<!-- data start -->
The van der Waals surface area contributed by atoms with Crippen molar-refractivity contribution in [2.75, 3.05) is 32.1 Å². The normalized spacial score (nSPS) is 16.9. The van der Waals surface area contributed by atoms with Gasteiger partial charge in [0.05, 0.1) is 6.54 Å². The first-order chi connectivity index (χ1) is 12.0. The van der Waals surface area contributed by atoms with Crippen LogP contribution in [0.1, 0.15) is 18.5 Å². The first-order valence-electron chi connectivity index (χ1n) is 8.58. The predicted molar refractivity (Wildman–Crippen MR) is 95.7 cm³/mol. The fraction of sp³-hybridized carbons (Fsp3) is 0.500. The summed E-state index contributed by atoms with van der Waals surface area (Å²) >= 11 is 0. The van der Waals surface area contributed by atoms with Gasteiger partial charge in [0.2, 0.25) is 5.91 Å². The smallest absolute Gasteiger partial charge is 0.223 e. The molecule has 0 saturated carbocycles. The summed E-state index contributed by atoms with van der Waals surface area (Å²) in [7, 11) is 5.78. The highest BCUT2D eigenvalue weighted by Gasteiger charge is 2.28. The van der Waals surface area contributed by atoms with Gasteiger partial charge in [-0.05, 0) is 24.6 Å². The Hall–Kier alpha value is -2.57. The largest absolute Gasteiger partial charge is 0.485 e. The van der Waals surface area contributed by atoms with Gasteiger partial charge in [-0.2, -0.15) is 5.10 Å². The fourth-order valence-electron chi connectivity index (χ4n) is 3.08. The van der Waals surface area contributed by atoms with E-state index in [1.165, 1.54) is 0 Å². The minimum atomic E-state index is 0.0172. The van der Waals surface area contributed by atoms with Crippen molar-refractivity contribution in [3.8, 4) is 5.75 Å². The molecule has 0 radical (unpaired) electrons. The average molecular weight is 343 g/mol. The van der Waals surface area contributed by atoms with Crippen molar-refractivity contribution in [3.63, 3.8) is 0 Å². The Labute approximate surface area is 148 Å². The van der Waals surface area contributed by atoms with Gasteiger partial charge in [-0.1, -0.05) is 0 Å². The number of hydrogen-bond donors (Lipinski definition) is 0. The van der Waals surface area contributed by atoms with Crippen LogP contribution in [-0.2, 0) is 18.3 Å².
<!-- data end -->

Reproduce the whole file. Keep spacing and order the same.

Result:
The van der Waals surface area contributed by atoms with Crippen molar-refractivity contribution in [2.75, 3.05) is 32.1 Å². The normalized spacial score (nSPS) is 16.9. The van der Waals surface area contributed by atoms with Gasteiger partial charge in [0.05, 0.1) is 6.54 Å². The first-order chi connectivity index (χ1) is 12.0. The van der Waals surface area contributed by atoms with Crippen LogP contribution in [0.1, 0.15) is 18.5 Å². The first-order valence-electron chi connectivity index (χ1n) is 8.58. The predicted molar refractivity (Wildman–Crippen MR) is 95.7 cm³/mol. The fraction of sp³-hybridized carbons (Fsp3) is 0.500. The summed E-state index contributed by atoms with van der Waals surface area (Å²) >= 11 is 0. The van der Waals surface area contributed by atoms with Gasteiger partial charge in [0.2, 0.25) is 5.91 Å². The smallest absolute Gasteiger partial charge is 0.223 e. The molecule has 0 saturated carbocycles. The summed E-state index contributed by atoms with van der Waals surface area (Å²) in [7, 11) is 5.78. The highest BCUT2D eigenvalue weighted by Gasteiger charge is 2.28. The van der Waals surface area contributed by atoms with Gasteiger partial charge in [-0.05, 0) is 24.6 Å². The Hall–Kier alpha value is -2.57. The largest absolute Gasteiger partial charge is 0.485 e. The van der Waals surface area contributed by atoms with Gasteiger partial charge in [-0.2, -0.15) is 5.10 Å². The fourth-order valence-electron chi connectivity index (χ4n) is 3.08. The van der Waals surface area contributed by atoms with E-state index in [1.165, 1.54) is 0 Å². The minimum atomic E-state index is 0.0172. The van der Waals surface area contributed by atoms with Crippen molar-refractivity contribution in [3.8, 4) is 5.75 Å². The molecule has 0 radical (unpaired) electrons. The average molecular weight is 343 g/mol. The van der Waals surface area contributed by atoms with Crippen molar-refractivity contribution in [3.63, 3.8) is 0 Å². The Labute approximate surface area is 148 Å². The van der Waals surface area contributed by atoms with Gasteiger partial charge in [-0.1, -0.05) is 0 Å². The number of hydrogen-bond donors (Lipinski definition) is 0. The van der Waals surface area contributed by atoms with Crippen LogP contribution in [-0.2, 0) is 18.3 Å².